My story. I’m a self employed housekeeper/gardener/painter. Back in the 1990’s I set about buying a house. Can you guess what sort of reaction I got from mortgage bankers when I told them what I do for a living and how much money I earn?
I did all sorts of research with many weekend field trips and after a few years I found a piece of undeveloped property that I could afford with cash. I then I had plans for my home drawn up for a few hundred dollars.
I saved up for a septic system, a foundation, and then a shell, etc. I scavenged furniture from thrift shops and pulled things off the curb on bulk trash day. I’m not too proud for that. No Sir. It’s been twelve years now and the place is about as done as it’s likely to get. Looking back I could have made do with less space, but I love my little 480 square foot mortgage free cottage.
All those people who thought I was crazy for not building a “real” house? A lot of those folks lost their giant homes to foreclosure…
The cottage is located on the Big Island of Hawaii. The house was built over a period of several years beginning in 1999, but the cost for the house itself was about $31,000 – not including the land.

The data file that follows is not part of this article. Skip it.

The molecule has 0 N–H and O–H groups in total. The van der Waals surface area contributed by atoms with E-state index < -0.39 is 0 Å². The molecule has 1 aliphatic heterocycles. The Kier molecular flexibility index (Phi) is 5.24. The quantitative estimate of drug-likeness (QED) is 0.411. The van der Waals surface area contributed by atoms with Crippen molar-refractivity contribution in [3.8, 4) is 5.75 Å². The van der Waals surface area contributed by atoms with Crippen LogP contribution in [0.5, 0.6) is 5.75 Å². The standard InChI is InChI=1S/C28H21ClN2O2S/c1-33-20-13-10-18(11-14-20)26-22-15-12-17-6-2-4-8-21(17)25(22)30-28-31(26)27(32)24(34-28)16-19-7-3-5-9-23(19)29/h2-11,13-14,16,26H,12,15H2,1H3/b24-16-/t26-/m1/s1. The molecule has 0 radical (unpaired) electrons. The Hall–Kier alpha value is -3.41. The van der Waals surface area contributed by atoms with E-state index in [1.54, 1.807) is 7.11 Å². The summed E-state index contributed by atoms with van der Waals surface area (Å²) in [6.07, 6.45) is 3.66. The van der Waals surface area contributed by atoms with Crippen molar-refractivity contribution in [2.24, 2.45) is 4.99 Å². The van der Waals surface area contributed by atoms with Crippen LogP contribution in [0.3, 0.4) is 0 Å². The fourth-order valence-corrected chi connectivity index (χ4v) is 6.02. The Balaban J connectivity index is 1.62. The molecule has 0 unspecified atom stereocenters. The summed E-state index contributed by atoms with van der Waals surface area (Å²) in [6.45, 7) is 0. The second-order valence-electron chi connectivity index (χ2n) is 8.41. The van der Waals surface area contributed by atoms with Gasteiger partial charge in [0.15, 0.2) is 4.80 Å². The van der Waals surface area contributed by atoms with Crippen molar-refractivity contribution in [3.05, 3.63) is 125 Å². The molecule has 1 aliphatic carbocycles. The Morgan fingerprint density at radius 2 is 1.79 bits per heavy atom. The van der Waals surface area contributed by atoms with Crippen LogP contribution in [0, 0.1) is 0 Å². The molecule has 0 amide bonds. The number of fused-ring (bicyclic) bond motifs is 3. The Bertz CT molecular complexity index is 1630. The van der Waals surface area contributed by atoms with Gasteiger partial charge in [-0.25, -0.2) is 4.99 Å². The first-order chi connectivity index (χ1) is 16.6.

Other costs include $2,800 to connect to the electric grid and about $5,000 for a septic system. It’s impossible to drill a well in the area due to the brackish water so close to the ocean so the cottage is on rain water catchment from the roof. I started with a 1,000 gallon water storage tank for $800 and recently added two more larger water tanks for a total of 6,000 gallons at a cost of about $4,000. This was all done on a cash basis over a twelve year period.
The furniture is all second hand and objet trouve (trash sounds better in French…). I don’t think I spent more than $15 on any one piece besides the mattress which was bought new. Of course, there was a lot of time spent cleaning, sanding, staining, and painting the stuff.
Thanks Johnny for sharing your story and pictures, if you have a small house story of your own please email it to firstname.lastname@example.org.